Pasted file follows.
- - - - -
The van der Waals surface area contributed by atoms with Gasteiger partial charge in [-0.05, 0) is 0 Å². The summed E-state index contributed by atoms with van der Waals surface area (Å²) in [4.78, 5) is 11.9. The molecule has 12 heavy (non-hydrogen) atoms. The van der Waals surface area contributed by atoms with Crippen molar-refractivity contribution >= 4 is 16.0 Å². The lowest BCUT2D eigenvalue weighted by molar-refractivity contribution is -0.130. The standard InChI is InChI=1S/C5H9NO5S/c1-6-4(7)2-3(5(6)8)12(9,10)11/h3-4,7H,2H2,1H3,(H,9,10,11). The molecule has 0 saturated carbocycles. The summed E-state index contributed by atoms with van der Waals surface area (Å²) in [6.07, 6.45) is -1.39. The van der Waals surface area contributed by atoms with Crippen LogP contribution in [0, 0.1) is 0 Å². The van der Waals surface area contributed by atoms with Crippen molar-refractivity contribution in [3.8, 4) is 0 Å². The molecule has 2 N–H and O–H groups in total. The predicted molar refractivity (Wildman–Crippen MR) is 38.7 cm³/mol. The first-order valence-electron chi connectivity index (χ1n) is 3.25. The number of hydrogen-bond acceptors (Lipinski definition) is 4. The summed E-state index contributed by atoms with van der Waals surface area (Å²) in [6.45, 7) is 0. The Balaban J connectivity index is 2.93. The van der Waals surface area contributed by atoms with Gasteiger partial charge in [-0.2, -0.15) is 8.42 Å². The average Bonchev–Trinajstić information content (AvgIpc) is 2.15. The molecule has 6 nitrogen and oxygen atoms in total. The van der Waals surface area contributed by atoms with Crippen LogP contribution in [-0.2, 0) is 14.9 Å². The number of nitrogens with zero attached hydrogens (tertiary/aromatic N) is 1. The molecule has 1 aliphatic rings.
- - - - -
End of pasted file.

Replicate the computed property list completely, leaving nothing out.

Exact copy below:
The van der Waals surface area contributed by atoms with Gasteiger partial charge in [-0.05, 0) is 0 Å². The summed E-state index contributed by atoms with van der Waals surface area (Å²) in [4.78, 5) is 11.9. The molecule has 12 heavy (non-hydrogen) atoms. The van der Waals surface area contributed by atoms with Crippen molar-refractivity contribution >= 4 is 16.0 Å². The lowest BCUT2D eigenvalue weighted by molar-refractivity contribution is -0.130. The standard InChI is InChI=1S/C5H9NO5S/c1-6-4(7)2-3(5(6)8)12(9,10)11/h3-4,7H,2H2,1H3,(H,9,10,11). The molecule has 0 saturated carbocycles. The summed E-state index contributed by atoms with van der Waals surface area (Å²) in [6.07, 6.45) is -1.39. The van der Waals surface area contributed by atoms with Crippen LogP contribution in [0, 0.1) is 0 Å². The van der Waals surface area contributed by atoms with Crippen molar-refractivity contribution in [3.8, 4) is 0 Å². The molecule has 2 N–H and O–H groups in total. The predicted molar refractivity (Wildman–Crippen MR) is 38.7 cm³/mol. The first-order valence-electron chi connectivity index (χ1n) is 3.25. The number of hydrogen-bond acceptors (Lipinski definition) is 4. The summed E-state index contributed by atoms with van der Waals surface area (Å²) in [6.45, 7) is 0. The Balaban J connectivity index is 2.93. The van der Waals surface area contributed by atoms with Gasteiger partial charge in [-0.2, -0.15) is 8.42 Å². The average Bonchev–Trinajstić information content (AvgIpc) is 2.15. The molecule has 6 nitrogen and oxygen atoms in total. The van der Waals surface area contributed by atoms with Crippen LogP contribution in [-0.2, 0) is 14.9 Å². The number of nitrogens with zero attached hydrogens (tertiary/aromatic N) is 1. The molecule has 1 aliphatic rings.